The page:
Meet Sara Austin, Founder & CEO of Children First Canada.

My first job ever was… working as a babysitter, and then my first formal jobs were working as a summer camp counsellor and as a receptionist in a doctor’s office when I was in high school.  

I chose my career path because… advocating for children is what I was born to do and it’s the perfect combination of my skills, passion and purpose. I believe every child has the right to have a safe and healthy childhood and live in a family, community and country that respects their rights. It’s an enormous privilege to get up every day knowing that I’m making a difference in the lives of millions of kids all across Canada, and to have spent my life improving the lives of kids all around the world.   

The part of my role that I love the most is… being able to work directly with children and youth and watch them be so bold and brave in advocating for their rights, whilst at the same time work towards achieving systemic change that will dramatically improve the lives of every kid in Canada. 

If you Googled me, you still wouldn’t know… I am an adrenaline junkie. Whether it’s trying the flying trapeze, white water rafting, traveling off the beaten track, or speaking in front of the UN – I am driven to get out of my comfort zone. It’s both terrifying and exhilarating.  

My best advice from a mentor was… take more risks. Her advice helped me to see that while I had been brave and pursued a lot of big risks in my life that led to some great rewards, I had gotten comfortable in my role and plateaued. It led to a pivotal shift in my mindset that spurred enormous growth and ultimately led to some major changes, including moving across the country with my family and ultimately launching Children First Canada. 

My advice for anyone who wants to build a not-for-profit is… do your due diligence to figure out what already exists and whether there is a void that needs to be filled. There are more than 170,000 charities and nonprofits in Canada, many of which are doing amazing work. Your research and networking might lead you to join an existing organization, or it might clarify what the gaps are and lead you to start something new. We need less competition and more collaboration, so put your skills, passion and experience to use where there is the greatest need.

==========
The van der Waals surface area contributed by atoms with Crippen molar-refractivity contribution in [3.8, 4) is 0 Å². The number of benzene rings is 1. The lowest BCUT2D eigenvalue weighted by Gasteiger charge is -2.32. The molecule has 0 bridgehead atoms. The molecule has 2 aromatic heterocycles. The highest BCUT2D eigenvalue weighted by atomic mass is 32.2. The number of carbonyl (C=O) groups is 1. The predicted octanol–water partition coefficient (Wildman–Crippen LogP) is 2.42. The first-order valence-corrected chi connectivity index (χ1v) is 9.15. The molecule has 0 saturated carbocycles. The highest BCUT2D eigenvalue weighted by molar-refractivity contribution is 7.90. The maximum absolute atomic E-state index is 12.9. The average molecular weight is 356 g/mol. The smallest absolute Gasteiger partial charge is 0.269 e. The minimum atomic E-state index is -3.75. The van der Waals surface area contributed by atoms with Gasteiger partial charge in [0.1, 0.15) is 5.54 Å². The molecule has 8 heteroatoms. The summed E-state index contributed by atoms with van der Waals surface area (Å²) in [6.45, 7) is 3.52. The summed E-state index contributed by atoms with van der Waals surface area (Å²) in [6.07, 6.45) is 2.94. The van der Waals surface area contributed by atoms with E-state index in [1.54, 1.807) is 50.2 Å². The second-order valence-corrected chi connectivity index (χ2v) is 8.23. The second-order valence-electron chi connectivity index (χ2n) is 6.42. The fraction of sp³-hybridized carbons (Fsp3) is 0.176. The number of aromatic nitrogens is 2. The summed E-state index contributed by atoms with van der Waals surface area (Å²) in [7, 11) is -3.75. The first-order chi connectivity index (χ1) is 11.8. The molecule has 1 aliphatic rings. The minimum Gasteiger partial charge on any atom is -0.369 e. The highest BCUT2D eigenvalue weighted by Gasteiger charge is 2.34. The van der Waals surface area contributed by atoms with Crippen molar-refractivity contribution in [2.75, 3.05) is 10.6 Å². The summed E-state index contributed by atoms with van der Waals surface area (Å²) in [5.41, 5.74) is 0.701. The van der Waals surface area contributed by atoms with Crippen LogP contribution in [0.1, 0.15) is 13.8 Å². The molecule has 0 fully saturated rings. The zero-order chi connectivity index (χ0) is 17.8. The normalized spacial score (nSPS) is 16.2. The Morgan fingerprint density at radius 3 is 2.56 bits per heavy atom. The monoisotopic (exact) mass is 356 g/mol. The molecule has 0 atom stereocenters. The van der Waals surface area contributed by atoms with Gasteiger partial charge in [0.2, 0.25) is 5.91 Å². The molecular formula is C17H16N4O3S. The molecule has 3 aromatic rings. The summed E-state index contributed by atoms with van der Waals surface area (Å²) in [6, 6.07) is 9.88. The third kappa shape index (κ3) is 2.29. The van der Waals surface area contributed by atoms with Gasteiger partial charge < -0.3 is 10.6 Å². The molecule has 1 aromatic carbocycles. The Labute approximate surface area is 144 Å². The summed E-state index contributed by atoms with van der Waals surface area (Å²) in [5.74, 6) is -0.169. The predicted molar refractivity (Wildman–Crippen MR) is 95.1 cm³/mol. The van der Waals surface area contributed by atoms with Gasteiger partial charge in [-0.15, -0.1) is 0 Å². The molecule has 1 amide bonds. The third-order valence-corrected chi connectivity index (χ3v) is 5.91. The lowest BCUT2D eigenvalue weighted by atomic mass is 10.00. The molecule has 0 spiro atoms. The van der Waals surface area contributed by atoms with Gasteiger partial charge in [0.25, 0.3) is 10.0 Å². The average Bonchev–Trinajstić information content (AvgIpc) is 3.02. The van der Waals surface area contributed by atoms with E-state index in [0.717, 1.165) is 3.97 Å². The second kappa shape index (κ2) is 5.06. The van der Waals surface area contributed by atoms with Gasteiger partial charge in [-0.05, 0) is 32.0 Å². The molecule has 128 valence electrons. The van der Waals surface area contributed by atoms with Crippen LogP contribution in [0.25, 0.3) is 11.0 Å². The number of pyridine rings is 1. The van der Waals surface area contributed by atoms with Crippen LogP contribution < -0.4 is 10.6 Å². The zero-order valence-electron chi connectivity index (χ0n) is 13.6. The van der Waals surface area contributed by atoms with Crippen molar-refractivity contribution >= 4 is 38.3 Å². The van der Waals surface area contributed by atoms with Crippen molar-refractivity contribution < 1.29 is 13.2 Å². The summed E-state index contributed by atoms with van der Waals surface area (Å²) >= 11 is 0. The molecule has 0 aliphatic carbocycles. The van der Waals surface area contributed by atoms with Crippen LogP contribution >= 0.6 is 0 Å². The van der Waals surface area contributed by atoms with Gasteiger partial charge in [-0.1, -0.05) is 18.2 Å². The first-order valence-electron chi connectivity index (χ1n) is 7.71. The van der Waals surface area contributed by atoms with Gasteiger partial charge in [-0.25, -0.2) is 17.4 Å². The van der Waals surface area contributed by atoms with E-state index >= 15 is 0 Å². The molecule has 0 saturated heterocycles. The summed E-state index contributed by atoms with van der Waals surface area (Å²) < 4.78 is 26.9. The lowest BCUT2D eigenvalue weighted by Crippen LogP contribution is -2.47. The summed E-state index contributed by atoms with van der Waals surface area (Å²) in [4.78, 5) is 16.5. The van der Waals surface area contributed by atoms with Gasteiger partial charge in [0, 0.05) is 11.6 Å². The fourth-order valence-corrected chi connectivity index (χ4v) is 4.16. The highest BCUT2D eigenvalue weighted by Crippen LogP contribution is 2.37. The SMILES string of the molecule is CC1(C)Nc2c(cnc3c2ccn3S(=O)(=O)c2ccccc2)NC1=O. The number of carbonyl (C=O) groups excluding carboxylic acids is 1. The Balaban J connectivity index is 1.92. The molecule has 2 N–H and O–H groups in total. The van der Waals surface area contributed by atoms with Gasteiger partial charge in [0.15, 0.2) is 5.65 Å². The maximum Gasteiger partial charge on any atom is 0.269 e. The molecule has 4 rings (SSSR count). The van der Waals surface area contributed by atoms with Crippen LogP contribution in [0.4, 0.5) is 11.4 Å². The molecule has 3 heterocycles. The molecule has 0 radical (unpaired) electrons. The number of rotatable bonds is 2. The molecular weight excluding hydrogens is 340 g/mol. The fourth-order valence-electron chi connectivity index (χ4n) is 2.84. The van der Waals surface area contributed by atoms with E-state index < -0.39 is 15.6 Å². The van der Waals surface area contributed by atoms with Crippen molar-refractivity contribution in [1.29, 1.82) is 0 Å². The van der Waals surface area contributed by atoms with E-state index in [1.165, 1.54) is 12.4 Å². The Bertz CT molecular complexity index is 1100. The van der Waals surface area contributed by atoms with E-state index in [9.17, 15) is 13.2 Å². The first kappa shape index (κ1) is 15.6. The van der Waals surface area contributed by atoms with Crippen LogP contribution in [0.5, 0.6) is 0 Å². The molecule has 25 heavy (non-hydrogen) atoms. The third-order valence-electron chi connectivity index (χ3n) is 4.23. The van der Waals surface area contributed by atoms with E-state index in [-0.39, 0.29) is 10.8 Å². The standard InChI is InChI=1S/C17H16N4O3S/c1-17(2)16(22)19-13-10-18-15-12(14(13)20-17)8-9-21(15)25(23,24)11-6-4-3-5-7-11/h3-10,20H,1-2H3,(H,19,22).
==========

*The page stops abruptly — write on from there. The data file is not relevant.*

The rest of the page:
I stay inspired by… working with amazing young change makers. Kids aren’t just the leaders of the future; they are leaders today. I get to see these kiddos achieve incredible things at a very young age and watch them grow up and reach even greater heights. Often when they join Children First Canada, they are learning about their rights for the first time, and its amazing to see this light come on inside of them and to see their creativity and passion to make a difference on issues like mental health, racism, climate change, and reconciliation. We provide them with knowledge, skills and mentoring, along with a platform to speak directly with key decision makers at the highest levels of government and to Canadians through national media. They have an enormous sense of urgency to address the problems because its very real for them. Every single day matters in the life of a child, and I’m inspired and motivated by their sense of resolve that we can’t afford to wait.  

Success to me means… every child being able to achieve their full potential. Canada’s future depends on the strength of our children and youth. What we do now, or fail to do, will change the trajectory of children’s lives and the future of a nation. As a society, our most sacred and solemn duty is to ensure that every child not only survives, but also thrives. The health and wellbeing of kids in Canada has declined dramatically over the past decade: Canada has fallen from 10th to 30th place amongst wealthy nations, and the pandemic has had a devastating impact on their mental and physical health. We need a big bold plan to improve the lives of all 8 million kids in Canada, and to make this the best place in the world for kids to grow up.

Meet Dr. Janét Aizenstros, Founder & CEO of Ahava Digital Group.

Dr. Janét Aizenstros is the Founder & CEO of Ahava Group Global — a modern media parent company compromised of Ahava Digital Group, LOVE Lifestyle Publishing Group, Twelve Twenty One Illustration, Luxe House Publishing, and Ahava Entertainment. An award-winning businesswoman, her company was 12th on Canadian Business’ 2020 Growth List — making her the first Black Canadian woman sole founder to be featured in the top 20 on the list. Through her leadership, Ahava Digital Group’s consultancy has swiftly grown into a 9-figure organization globally. 



My first job ever was… I worked at Zellers as a cashier. 

I decided to be an entrepreneur because… I wanted to create sustainable impact. Also, I wanted to set a standard that you can forge opportunities as a Black person in sectors that traditionally have not had many Black faces. 

My boldest move to date was… working with underdeveloped countries to help stimulate economic growth with new technologies.

My biggest setback was… the setback was actually a setup for creating a legacy-initiative to empower women leaders to live harmoniously.  

I overcame it by… having healthy support systems surrounding me along with a solid sense of self.